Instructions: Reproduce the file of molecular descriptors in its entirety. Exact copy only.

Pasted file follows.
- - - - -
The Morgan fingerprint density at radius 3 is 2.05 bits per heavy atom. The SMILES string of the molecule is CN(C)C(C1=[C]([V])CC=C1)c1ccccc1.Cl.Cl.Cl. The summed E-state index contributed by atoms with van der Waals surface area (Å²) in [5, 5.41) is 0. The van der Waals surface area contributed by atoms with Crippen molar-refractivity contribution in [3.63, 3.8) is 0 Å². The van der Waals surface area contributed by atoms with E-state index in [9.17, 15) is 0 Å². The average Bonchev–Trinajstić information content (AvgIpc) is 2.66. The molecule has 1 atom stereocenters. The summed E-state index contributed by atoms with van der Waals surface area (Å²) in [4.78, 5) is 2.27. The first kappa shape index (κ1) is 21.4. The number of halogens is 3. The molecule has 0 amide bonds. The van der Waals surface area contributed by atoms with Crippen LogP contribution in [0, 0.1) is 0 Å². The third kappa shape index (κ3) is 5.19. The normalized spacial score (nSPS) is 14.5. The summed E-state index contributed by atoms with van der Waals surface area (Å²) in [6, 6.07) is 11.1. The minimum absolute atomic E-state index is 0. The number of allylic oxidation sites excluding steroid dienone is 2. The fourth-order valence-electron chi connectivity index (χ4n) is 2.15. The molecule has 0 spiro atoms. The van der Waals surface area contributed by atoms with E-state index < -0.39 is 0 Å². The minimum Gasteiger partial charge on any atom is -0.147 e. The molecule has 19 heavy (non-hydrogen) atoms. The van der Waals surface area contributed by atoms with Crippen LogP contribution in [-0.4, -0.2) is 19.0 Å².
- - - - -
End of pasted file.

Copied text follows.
The Morgan fingerprint density at radius 3 is 2.05 bits per heavy atom. The SMILES string of the molecule is CN(C)C(C1=[C]([V])CC=C1)c1ccccc1.Cl.Cl.Cl. The summed E-state index contributed by atoms with van der Waals surface area (Å²) in [5, 5.41) is 0. The van der Waals surface area contributed by atoms with Crippen molar-refractivity contribution in [3.63, 3.8) is 0 Å². The van der Waals surface area contributed by atoms with E-state index in [9.17, 15) is 0 Å². The average Bonchev–Trinajstić information content (AvgIpc) is 2.66. The molecule has 1 atom stereocenters. The summed E-state index contributed by atoms with van der Waals surface area (Å²) in [4.78, 5) is 2.27. The first kappa shape index (κ1) is 21.4. The number of halogens is 3. The molecule has 0 amide bonds. The van der Waals surface area contributed by atoms with Crippen LogP contribution in [0, 0.1) is 0 Å². The third kappa shape index (κ3) is 5.19. The normalized spacial score (nSPS) is 14.5. The summed E-state index contributed by atoms with van der Waals surface area (Å²) in [6, 6.07) is 11.1. The minimum absolute atomic E-state index is 0. The number of allylic oxidation sites excluding steroid dienone is 2. The fourth-order valence-electron chi connectivity index (χ4n) is 2.15. The molecule has 0 spiro atoms. The van der Waals surface area contributed by atoms with E-state index < -0.39 is 0 Å². The minimum Gasteiger partial charge on any atom is -0.147 e. The molecule has 19 heavy (non-hydrogen) atoms. The van der Waals surface area contributed by atoms with Crippen LogP contribution in [-0.4, -0.2) is 19.0 Å².